Former Brazos County District Attorney Bill Turner will investigate a criminal complaint that alleges that Travis County DA Rosemary Lehmberg committed third-degree felony obstruction by threatening jailers after her arrest for driving while intoxicated.

Austin solo Rick Reed sent the criminal complaint to Lehmberg's office on May 30. Reed, who ran in the Travis County Democratic Primary against Lehmberg in 2008, also has filed a civil suit seeking to remove Lehmberg from office for "official misconduct."

Visiting Judge David Peeples on June 27 granted Lehmberg's request to recuse herself from handling the criminal complaint. Peeples assigned Turner to be attorney pro tem in the matter "and in any subsequent proceedings arising from it," according to an Order Appointing Attorney Pro Tem in In Re Sworn Complaint Against Rosemary Lehmberg.

Reed says, "Judge Peeples acted as the law required, and based on the information available to me, he made an appointment that was appropriate. He appointed somebody who has a strong reputation for calling it as he sees it, somebody with integrity."

The appointment procedure is "standard," explains Turner, who was the Brazos County DA from 1983 to 2012.

"It doesn't speak to the merits of or lack of merits of the case," says Turner, of counsel at Brockett & McNeel in Midland. "It just speaks to standard procedure when a prosecutor is exposed to a potential conflict."

Turner notes he'll take as long as he needs to investigate the case, first by identifying and talking with witnesses. If he determines it's appropriate, Turner says he'll present the case to a Travis County grand jury; if the case were to proceed, he would represent the state through trial.

"I'm acting with all the authority of a sitting prosecutor in making decisions about the case," he explains.

David Sheppard, Lehmberg's criminal-defense attorney, didn't return a telephone call seeking comment.

Lehmberg was arrested late at night on April 12 and released from the Travis County Jail on the morning of April 13. Lehmberg's blood was drawn at the jail, and her blood alcohol content was 0.239, according to an April 17 lab report by the Texas Department of Public Safety.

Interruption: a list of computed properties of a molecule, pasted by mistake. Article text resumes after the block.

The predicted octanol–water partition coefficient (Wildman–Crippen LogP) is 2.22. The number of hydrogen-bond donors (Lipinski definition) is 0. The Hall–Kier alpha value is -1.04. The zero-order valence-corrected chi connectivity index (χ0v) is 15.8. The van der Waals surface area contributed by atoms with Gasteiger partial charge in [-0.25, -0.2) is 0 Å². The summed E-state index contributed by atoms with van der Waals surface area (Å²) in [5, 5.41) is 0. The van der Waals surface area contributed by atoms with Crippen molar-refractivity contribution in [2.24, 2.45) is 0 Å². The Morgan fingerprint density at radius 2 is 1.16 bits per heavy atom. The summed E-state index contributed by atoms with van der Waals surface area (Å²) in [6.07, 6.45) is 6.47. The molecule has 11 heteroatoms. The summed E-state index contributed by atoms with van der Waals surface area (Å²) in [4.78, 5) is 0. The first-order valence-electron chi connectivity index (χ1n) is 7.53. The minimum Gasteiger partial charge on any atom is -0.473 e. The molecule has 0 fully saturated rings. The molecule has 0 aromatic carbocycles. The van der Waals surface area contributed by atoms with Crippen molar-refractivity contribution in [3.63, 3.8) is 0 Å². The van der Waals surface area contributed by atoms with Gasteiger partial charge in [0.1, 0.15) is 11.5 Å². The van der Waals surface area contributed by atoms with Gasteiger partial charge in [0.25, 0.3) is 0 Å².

On April 19, she pleaded guilty to class A misdemeanor DWI. She's already served her 45-day jail sentence, and she voluntarily completed a treatment program.

In addition to Reed's removal suit, Lehmberg faces another suit seeking to remove her for "intoxication." [See "DA Rosemary Lehmberg Faces Second Removal Suit," Texas Lawyer, June 17, 2013, page 4]

The Complaint

According to the sworn complaint, Reed believes that, on April 13, Lehmberg committed six criminal counts of the third-degree felony offense of obstruction.

It allegesthat, while two senior corrections officers and a sheriff's deputy searched Lehmberg and removed her jewelry, she said, "Y'all better do somethin' quick, because y'all are going to be in jail, not me, if you don't do something pretty quick."

Reed alleges that Lehmberg was threatening to file a criminal complaint against the officers and deputy, which would result in them "being unlawfully arrested and incarcerated."

The complaint says that the sheriff's deputy understood the threat because she said to Lehmberg, "You just threatened that they were going to be in jail."

Reed's complaint also alleges Lehmberg threatened the officers and deputy with incarceration when she allegedly said, "Oh, y'all are so screwed. … You know I'll — I'll remember this, probably. So this is how it feels. I'll remember this."

Reed says in an interview, "I expect that Mr. Turner will conduct a thorough investigation, and I hope that once he has completed his investigation, that he will present the evidence to a grand jury."